Margitsziget Island A Wonderful Welcome to Budapest

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Day one of my latest adventure. I love the start of a new trip, especially when it is to somewhere I’ve never been. There’s a certain electric charge and anticipation that creates an excitement like no other.

I arrived in Budapest early in the morning and headed straight to my hotel, the Danubius Grand Hotel and Spa on Margaret (Margitsziget) Island. The island is in the middle of the Danube (Duna), smack in the center of Budapest, an oasis of nature and relaxation in the midst of big city chaos swirling all around it.

Since my trip to Indonesia a few years ago I’ve instituted a tradition of starting my holidays with utter relaxation. Usually this means decompressing from work insanity, recuperating from many hours on a plane, and the unknotting of muscles tightened with the weight of schlepping bags across the pond. So off to spa I headed.

Hungary is known for it’s therapeutic waters, ancient baths, and health remedies at spas. The spa at my hotel had a massive menu of options in addition to general areas which included pools of varying temperatures, a cold water stone foot walk, sauna, and sun terrace. I opted for the salt cave (a first!), a therapeutic aromatic bath, and a short massage.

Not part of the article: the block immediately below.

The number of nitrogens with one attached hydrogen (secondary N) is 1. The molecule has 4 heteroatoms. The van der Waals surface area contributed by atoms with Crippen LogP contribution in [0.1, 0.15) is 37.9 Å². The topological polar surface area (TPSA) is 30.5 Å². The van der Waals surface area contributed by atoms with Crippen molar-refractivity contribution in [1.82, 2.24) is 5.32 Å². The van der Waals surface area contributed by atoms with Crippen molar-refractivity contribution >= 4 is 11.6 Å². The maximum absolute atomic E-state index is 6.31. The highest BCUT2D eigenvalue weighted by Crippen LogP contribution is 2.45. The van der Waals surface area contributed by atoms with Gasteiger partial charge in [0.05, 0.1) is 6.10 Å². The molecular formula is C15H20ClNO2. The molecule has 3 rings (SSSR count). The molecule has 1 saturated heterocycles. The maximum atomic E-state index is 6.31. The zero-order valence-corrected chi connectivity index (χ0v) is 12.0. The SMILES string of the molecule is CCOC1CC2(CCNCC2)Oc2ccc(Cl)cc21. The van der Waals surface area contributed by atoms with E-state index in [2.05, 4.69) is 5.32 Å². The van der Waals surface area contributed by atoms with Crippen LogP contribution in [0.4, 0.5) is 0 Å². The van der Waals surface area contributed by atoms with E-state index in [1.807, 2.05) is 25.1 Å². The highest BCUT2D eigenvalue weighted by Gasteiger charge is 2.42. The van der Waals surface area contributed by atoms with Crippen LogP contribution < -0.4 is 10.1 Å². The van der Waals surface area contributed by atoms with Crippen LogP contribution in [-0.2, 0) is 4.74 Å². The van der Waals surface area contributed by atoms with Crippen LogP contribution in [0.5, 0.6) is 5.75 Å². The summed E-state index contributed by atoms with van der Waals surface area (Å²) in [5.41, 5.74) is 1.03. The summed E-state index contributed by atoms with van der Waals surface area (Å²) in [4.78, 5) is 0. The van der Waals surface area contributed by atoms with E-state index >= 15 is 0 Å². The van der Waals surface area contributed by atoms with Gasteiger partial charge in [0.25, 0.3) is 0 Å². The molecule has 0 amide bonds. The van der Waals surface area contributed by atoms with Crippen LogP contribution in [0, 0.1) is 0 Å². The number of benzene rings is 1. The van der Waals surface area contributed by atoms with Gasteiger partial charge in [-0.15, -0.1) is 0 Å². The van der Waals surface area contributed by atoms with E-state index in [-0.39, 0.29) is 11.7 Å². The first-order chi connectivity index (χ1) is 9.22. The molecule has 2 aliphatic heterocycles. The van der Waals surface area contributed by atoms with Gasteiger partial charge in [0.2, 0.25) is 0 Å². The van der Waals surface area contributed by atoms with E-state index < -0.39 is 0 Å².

It’s been interesting visiting spas around the world, experiencing different etiquette and standards. In Hungary the typical USA standards of a quiet, serene environment and lack of nudity are not the same. In the salt cave, I found myself with three older Russian couples who chatted the whole time and during both the bath and massage the male therapists asked me to undress and lay down (insert joke about how many drinks it usually takes me to do this!). I think of myself as pretty liberal and well traveled, but I must admit it was a reminder how uptight we Americans are about our bodies.

The salt cave experience as I mentioned was new. Think of a room with sand on the floor like a beach, lounge chairs that tilt even farther back than your grandads barkalounger, ocean soundtrack, darkened lighting with intermittent colored lights, whilst cocooned in blankets. At first I wasn’t sure what it did for me but later I did feel a strange but not unpleasant coating down my throat.

With every ounce of tension released, I headed out for a stroll around Margitsziget, and found a beer and schnitzel to complete a wonderful first day. I’ll post more on it later but the island really is something special.